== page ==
President Trump will not attend the White House Correspondents' Dinner
In a break with more than three decades of tradition, President Trump on Saturday announced he would not attend the annual White House Correspondents' Association dinner.
The dinner will still proceed as scheduled, according to a statement from Jeff Mason, the president of the White House Correspondents' Association.
"The White House Correspondents' Association looks forward to having its annual dinner on April 29," the statement reads. "The WHCA takes note of President Donald Trump's announcement on Twitter that he does not plan to attend the dinner, which has been and will continue to be a celebration of the First Amendment and the important role played by an independent news media in a healthy republic."
The association looks forward to "shining a spotlight at the dinner on some of the best political journalism of the past year and recognizing the promising students who represent the next generation of our profession," he added.
Before Trump's tweet on Saturday, there was already some uncertainty hanging over the White House Correspondents' Association dinner, a star-studded gala that sees journalists hobnob with sources and celebrities. Several news organizations, including Bloomberg, The New Yorker and Vanity Fair canceled standing parties before or after the dinner. CNN was reportedly deliberating whether to attend.
Given the Trump administration's combative relationship with the press, several journalism observers wondered publicly whether the media should be seen glad-handing with the president. Some, like CBS News' Major Garrett, suggested that attendance at the event would be a step toward cooling tensions between the Trump administration and the press.
President Trump has a somewhat fraught relationship with the annual dinner. He was memorably skewered at the White House Correspondents' dinner by comedian Seth Meyers in 2011, a ribbing that some have suggested was one of the factors that inspired his run.
There are upsides and downsides to President Trump's decision to opt out of the dinner, said Patrick Gavin, a journalist who covered the gala for Politico from 2009 to 2014 and released a documentary about the dinner, "Nerd Prom," in 2015.
By choosing not to attend, Trump is interrupting one of the longest-standing traditions in D.C. journalism, Gavin said. The last president to skip was Ronald Reagan in 1981. He was recovering from an assassination attempt and even managed to phone in his remarks. Before that, the last no-show was President Carter, who cited exhaustion in 1978.
"On the one hand, it stinks, because without the president, there's less interest in the dinner and fewer tables get bought, and that means less money for the scholarship," Gavin said. "That being said, I think the dinner is popular enough nowadays that they may not miss out."
On the bright side, Trump's decision to skip the dinner may allay concerns from those who say the gala fuels perceptions that journalists are too buddy-buddy with their sources, Gavin said. The lack of a president may help the occasion return to its roots as a simple scholarship and awards banquet.
"Anything that can get the dinner and the party back to the basics is great," he said.
This year's dinner, which is being held on April 29, will be notable for at least one other reason. Comedian Samantha Bee, who hosts the show "Full Frontal" on TBS, is holding a comedic dinner in the mold of the White House Correspondents' Association celebration at the same time.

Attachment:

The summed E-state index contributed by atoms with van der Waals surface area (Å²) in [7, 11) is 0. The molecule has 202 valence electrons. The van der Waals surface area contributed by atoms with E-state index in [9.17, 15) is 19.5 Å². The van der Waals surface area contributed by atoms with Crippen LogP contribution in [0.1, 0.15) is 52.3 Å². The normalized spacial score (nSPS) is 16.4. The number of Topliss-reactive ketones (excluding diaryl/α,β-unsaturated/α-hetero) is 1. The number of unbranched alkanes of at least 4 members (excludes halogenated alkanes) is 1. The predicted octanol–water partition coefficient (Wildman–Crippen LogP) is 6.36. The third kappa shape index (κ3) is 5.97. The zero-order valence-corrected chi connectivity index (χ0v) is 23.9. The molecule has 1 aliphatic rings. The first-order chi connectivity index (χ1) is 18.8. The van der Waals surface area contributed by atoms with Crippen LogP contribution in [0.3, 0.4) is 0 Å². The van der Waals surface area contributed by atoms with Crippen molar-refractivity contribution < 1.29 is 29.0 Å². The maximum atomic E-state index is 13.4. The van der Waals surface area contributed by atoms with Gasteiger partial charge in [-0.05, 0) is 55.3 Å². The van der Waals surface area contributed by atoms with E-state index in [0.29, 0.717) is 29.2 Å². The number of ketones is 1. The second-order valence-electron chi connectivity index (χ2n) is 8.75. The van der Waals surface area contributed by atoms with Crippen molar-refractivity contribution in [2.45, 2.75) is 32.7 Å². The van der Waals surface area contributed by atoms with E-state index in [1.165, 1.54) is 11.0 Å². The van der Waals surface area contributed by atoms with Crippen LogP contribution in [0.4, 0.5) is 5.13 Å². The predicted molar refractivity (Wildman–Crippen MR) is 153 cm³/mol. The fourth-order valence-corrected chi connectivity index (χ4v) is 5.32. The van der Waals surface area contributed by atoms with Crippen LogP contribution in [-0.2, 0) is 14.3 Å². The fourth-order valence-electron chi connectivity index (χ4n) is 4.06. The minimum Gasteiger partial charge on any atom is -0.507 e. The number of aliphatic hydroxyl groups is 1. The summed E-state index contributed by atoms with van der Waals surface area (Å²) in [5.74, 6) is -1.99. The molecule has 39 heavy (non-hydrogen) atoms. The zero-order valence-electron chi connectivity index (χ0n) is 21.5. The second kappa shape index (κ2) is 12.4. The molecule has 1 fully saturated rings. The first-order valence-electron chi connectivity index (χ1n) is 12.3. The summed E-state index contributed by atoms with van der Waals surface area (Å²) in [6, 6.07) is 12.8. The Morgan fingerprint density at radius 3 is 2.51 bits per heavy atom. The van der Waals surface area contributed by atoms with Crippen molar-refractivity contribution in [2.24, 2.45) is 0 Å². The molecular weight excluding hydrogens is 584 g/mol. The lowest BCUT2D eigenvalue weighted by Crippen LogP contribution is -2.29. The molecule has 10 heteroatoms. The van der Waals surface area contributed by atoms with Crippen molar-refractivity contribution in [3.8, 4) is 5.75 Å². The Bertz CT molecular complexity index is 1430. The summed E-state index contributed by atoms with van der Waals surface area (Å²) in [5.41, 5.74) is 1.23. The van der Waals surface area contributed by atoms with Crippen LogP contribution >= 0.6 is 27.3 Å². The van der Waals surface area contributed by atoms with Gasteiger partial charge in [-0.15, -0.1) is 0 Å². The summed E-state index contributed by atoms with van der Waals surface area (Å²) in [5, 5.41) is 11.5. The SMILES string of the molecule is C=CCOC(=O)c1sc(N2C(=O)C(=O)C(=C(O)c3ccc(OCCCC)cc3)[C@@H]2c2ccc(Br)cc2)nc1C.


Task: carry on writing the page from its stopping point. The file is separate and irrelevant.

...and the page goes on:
In the immediate aftermath of Trump's announcement, there were a surge of pleas on social media for the Correspondents' Association to persuade Alec Baldwin to reprise his "Saturday Night Live" impression of President Trump at the dinner.
This evening's turn of events further underscores the bellicose relationship between the Trump administration and the press, said W. Joseph Campbell, a professor at the School of Communication at American University in Washington, D.C. and a former newspaper reporter.
"It's not such a surprise, given the tensions and ugliness that have characterized Trump-media relations," Campbell said. "And it may be overdue, given the controversies that have flared up around the dinner over the years."
As the news echoed across social media on Saturday, several journalists and media observers offered opinions on the president's decision to spurn the annual dinner.
Some news organizations, including The New York Times, make a habit of not attending the dinner based on concerns that cozying up to sources on national TV looks unseemly. The association has also been criticized in recent years for donating a decreasing proportion of the dinner's proceeds to its scholarship fund.
Today's announcement is the latest development in Trump's antagonistic relationship with the press. Trump's campaign was characterized by a renunciation of journalism and journalists: He kept several news organizations from obtaining credentials for his campaign events and questioned the truthfulness of reporters on social media.
Tensions haven't eased much since Trump took office. Last week, he tweeted that journalists from The New York Times, ABC and CNN were the "enemies of the American people," an assertion he doubled down on during his speech to the Conservative Political Action Committee on Friday.
Later that day, his Press Secretary, Sean Spicer, held a briefing from which several news organizations, including The New York Times, The Huffington Post, Politico, BuzzFeed and the Los Angeles Times, were excluded.